Understanding the management of diversity in the workplace is a significant concern for most employers. An employer already has an obligation to operate in a fashion that avoids sex, race, disability, religious, sexual orientation or age discrimination. Potentially, age discrimination is the biggest management challenge.
By virtue of seniority and experience, the best paid staff are likely to be the older ones. If an individual feels that he/she has been passed over for promotion or selected for redundancy on the grounds of age, then not just is that person likely to have a great deal at stake leading them to consider a claim on the grounds of age discrimination, they are also more likely to have the funds to bring a case. Regardless of age discrimination, the reality is that a younger employee is much more likely to find work quicker than somebody in their 50s. An employee in his/her 50s claiming dismissal was age related and that he/she will not work again before retirement, is likely to prove a very expensive risk.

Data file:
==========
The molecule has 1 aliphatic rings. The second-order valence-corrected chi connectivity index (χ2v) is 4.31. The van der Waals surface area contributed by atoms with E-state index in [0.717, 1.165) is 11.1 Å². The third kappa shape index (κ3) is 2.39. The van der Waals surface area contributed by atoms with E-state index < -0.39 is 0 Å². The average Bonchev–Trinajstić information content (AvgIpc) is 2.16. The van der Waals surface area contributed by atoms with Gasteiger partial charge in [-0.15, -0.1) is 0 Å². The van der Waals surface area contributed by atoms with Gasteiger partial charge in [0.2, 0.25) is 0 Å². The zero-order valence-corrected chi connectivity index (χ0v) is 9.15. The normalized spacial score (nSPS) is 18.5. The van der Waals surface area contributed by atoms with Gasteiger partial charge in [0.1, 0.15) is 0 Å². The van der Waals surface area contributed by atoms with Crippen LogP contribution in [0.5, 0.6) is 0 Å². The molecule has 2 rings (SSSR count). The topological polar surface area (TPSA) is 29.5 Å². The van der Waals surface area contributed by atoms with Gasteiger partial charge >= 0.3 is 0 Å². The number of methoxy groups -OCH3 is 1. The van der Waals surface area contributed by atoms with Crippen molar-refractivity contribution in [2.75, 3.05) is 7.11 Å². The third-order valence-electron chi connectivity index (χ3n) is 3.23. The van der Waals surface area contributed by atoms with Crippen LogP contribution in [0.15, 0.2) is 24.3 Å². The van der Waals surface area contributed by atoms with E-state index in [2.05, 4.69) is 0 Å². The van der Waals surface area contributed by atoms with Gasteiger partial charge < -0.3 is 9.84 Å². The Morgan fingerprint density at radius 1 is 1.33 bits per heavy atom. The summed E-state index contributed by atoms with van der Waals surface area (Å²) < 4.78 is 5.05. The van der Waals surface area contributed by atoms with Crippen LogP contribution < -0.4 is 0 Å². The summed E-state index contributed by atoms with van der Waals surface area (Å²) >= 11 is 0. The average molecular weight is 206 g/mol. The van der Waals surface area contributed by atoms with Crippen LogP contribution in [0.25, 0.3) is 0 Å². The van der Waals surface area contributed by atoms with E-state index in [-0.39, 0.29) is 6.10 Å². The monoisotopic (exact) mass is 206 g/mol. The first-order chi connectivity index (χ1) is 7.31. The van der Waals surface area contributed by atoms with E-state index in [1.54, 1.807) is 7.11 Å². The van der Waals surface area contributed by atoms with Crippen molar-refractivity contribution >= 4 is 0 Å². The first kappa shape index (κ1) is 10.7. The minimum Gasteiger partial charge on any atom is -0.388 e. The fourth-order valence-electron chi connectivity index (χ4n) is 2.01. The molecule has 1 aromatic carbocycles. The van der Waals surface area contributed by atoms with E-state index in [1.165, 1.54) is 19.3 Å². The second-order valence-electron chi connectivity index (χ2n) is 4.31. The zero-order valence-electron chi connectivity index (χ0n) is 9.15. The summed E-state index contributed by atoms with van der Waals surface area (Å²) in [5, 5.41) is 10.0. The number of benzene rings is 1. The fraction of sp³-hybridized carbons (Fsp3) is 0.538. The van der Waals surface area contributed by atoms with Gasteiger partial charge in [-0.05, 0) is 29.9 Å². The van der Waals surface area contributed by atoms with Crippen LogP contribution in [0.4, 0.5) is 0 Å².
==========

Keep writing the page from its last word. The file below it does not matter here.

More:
Since the Equality Act in 2010 new concepts such as associative discrimination are in force meaning that you do not have to have one of the “characteristics” to be discriminated against; e.g. an employee may feel discriminated against or harassed for being responsible for an aged disabled parent.
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